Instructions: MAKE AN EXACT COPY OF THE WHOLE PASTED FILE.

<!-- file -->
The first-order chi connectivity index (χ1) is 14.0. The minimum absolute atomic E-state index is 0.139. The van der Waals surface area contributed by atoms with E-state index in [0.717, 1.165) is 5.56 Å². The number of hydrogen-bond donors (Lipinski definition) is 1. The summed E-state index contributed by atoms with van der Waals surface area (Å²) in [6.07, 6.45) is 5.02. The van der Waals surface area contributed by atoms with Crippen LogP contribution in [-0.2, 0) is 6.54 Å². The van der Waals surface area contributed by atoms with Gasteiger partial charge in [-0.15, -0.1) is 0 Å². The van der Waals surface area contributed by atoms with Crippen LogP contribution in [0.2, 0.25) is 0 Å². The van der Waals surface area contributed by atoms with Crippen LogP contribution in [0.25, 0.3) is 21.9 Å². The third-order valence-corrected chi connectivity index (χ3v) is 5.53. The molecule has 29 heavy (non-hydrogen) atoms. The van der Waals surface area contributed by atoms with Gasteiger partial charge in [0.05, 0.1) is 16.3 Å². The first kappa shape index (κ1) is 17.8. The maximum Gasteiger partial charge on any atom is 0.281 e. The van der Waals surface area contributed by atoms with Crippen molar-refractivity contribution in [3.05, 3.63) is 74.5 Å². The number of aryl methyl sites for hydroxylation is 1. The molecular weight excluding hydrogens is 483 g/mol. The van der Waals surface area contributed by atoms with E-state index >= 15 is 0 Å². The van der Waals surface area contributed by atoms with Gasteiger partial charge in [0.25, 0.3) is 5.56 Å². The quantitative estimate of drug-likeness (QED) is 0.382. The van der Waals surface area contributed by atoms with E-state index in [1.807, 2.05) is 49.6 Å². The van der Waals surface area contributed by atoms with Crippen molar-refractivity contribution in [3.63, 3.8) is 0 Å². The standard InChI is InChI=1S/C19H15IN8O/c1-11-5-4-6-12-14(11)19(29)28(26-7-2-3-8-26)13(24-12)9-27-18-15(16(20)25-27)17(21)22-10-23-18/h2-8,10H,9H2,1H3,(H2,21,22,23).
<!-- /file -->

The first-order chi connectivity index (χ1) is 14.0. The minimum absolute atomic E-state index is 0.139. The van der Waals surface area contributed by atoms with E-state index in [0.717, 1.165) is 5.56 Å². The number of hydrogen-bond donors (Lipinski definition) is 1. The summed E-state index contributed by atoms with van der Waals surface area (Å²) in [6.07, 6.45) is 5.02. The van der Waals surface area contributed by atoms with Crippen LogP contribution in [-0.2, 0) is 6.54 Å². The van der Waals surface area contributed by atoms with Gasteiger partial charge in [-0.15, -0.1) is 0 Å². The van der Waals surface area contributed by atoms with Crippen LogP contribution in [0.2, 0.25) is 0 Å². The van der Waals surface area contributed by atoms with Crippen LogP contribution in [0.25, 0.3) is 21.9 Å². The third-order valence-corrected chi connectivity index (χ3v) is 5.53. The molecule has 29 heavy (non-hydrogen) atoms. The van der Waals surface area contributed by atoms with Gasteiger partial charge in [0.05, 0.1) is 16.3 Å². The first kappa shape index (κ1) is 17.8. The maximum Gasteiger partial charge on any atom is 0.281 e. The van der Waals surface area contributed by atoms with Crippen molar-refractivity contribution in [3.05, 3.63) is 74.5 Å². The number of aryl methyl sites for hydroxylation is 1. The molecular weight excluding hydrogens is 483 g/mol. The van der Waals surface area contributed by atoms with E-state index >= 15 is 0 Å². The van der Waals surface area contributed by atoms with Gasteiger partial charge in [0.25, 0.3) is 5.56 Å². The quantitative estimate of drug-likeness (QED) is 0.382. The van der Waals surface area contributed by atoms with E-state index in [1.807, 2.05) is 49.6 Å². The van der Waals surface area contributed by atoms with Crippen molar-refractivity contribution in [3.63, 3.8) is 0 Å². The standard InChI is InChI=1S/C19H15IN8O/c1-11-5-4-6-12-14(11)19(29)28(26-7-2-3-8-26)13(24-12)9-27-18-15(16(20)25-27)17(21)22-10-23-18/h2-8,10H,9H2,1H3,(H2,21,22,23).